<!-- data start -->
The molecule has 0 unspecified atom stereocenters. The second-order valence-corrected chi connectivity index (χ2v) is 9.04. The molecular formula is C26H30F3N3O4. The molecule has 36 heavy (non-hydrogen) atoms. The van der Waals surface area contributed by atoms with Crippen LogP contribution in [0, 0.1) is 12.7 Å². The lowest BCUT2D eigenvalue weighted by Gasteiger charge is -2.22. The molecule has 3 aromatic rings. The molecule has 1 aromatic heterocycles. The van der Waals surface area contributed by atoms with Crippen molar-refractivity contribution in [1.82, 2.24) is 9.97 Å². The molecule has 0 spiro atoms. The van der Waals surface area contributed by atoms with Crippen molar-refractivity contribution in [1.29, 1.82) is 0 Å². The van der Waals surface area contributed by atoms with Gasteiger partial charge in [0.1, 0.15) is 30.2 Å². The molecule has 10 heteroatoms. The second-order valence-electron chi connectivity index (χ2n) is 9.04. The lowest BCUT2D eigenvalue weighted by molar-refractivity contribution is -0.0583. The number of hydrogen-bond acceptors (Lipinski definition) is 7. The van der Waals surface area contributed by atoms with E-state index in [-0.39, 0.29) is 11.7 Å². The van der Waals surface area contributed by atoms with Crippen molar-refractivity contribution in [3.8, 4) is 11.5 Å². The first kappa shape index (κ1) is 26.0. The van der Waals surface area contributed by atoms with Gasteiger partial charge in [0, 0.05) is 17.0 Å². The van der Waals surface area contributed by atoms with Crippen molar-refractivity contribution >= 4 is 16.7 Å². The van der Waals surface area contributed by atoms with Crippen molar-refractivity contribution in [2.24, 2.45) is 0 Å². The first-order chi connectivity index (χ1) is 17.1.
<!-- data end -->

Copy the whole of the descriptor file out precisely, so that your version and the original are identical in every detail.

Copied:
The molecule has 0 unspecified atom stereocenters. The second-order valence-corrected chi connectivity index (χ2v) is 9.04. The molecular formula is C26H30F3N3O4. The molecule has 36 heavy (non-hydrogen) atoms. The van der Waals surface area contributed by atoms with Crippen LogP contribution in [0, 0.1) is 12.7 Å². The lowest BCUT2D eigenvalue weighted by Gasteiger charge is -2.22. The molecule has 3 aromatic rings. The molecule has 1 aromatic heterocycles. The van der Waals surface area contributed by atoms with Crippen molar-refractivity contribution in [1.82, 2.24) is 9.97 Å². The molecule has 0 spiro atoms. The van der Waals surface area contributed by atoms with Crippen molar-refractivity contribution in [1.29, 1.82) is 0 Å². The van der Waals surface area contributed by atoms with Gasteiger partial charge in [0.1, 0.15) is 30.2 Å². The molecule has 10 heteroatoms. The second-order valence-electron chi connectivity index (χ2n) is 9.04. The lowest BCUT2D eigenvalue weighted by molar-refractivity contribution is -0.0583. The number of hydrogen-bond acceptors (Lipinski definition) is 7. The van der Waals surface area contributed by atoms with E-state index in [-0.39, 0.29) is 11.7 Å². The van der Waals surface area contributed by atoms with Crippen molar-refractivity contribution in [3.8, 4) is 11.5 Å². The first kappa shape index (κ1) is 26.0. The van der Waals surface area contributed by atoms with Gasteiger partial charge in [0, 0.05) is 17.0 Å². The van der Waals surface area contributed by atoms with Crippen molar-refractivity contribution >= 4 is 16.7 Å². The van der Waals surface area contributed by atoms with Crippen molar-refractivity contribution in [2.24, 2.45) is 0 Å². The first-order chi connectivity index (χ1) is 17.1.